All in theory, there's probably some combination of initial and secondary stability in most hulls... try 'em all, some hulls should show better stability when leaned over close to the water and others will feel very secure and stable when level.

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PostPosted: August 13th, 2018, 9:09 am 
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Initial stability is what you feel when you get in the canoe. Secondary stability is what happens as the canoe is subjected to change in conditions. That could be shifting loads like a fidgety paddler or a dog that won't sit still or it could be waves. Neither of those terms are a technical definition of stability, they relate to a paddler's perception.

The secondary stability is affected more by the sides of the canoe than the bottom. The most dramatic example is to consider fishing dories that have very pronounced flare sides. That kind of vessel is used in rough waves often while heavy loads are being hauled out of the water. The dory may bob a weave on the water but as the sides are tipped closer to the water the boat becomes more buoyant and rights itself.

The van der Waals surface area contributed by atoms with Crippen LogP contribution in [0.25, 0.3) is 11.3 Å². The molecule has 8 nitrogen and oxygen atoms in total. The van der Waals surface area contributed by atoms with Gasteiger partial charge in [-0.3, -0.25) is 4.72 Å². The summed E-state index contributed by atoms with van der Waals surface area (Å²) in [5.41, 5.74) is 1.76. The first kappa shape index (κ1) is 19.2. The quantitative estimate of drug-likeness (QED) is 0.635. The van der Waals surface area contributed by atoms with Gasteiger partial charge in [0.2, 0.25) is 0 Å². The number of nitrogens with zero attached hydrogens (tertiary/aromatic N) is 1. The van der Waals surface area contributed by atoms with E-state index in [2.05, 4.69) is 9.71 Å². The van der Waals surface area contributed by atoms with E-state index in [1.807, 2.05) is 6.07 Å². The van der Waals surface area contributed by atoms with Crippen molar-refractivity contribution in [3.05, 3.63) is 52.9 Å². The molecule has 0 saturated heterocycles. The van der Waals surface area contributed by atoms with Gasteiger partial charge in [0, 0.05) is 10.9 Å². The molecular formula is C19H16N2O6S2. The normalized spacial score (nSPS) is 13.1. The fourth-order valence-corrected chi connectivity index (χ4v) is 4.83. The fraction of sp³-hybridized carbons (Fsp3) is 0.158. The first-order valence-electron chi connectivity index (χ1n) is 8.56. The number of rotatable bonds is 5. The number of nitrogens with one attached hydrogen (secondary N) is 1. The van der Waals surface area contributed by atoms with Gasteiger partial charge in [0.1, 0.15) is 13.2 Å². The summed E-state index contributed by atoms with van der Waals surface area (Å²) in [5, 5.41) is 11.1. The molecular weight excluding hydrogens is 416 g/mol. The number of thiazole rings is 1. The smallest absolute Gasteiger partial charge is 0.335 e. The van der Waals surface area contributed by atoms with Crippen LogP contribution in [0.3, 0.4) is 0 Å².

A canoe that's described as being "stable" will have a flat bottom that gives the impression of stability when you get in it but as noted in this discussion, the down side is that when the canoe is leaned past a point the stability goes out the window and the canoe quickly tips.


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PostPosted: August 13th, 2018, 8:43 pm 
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A dory,though, has a fairly small flat bottom with a strong flare. I guess the bottom is too small to provide much primary stability. Re secondary stability: They were traditionally used by fishermen who hauled quite heavy nets in over the side. Their gunnels can reach a few inches of the water surface and be very difficult to tip any further.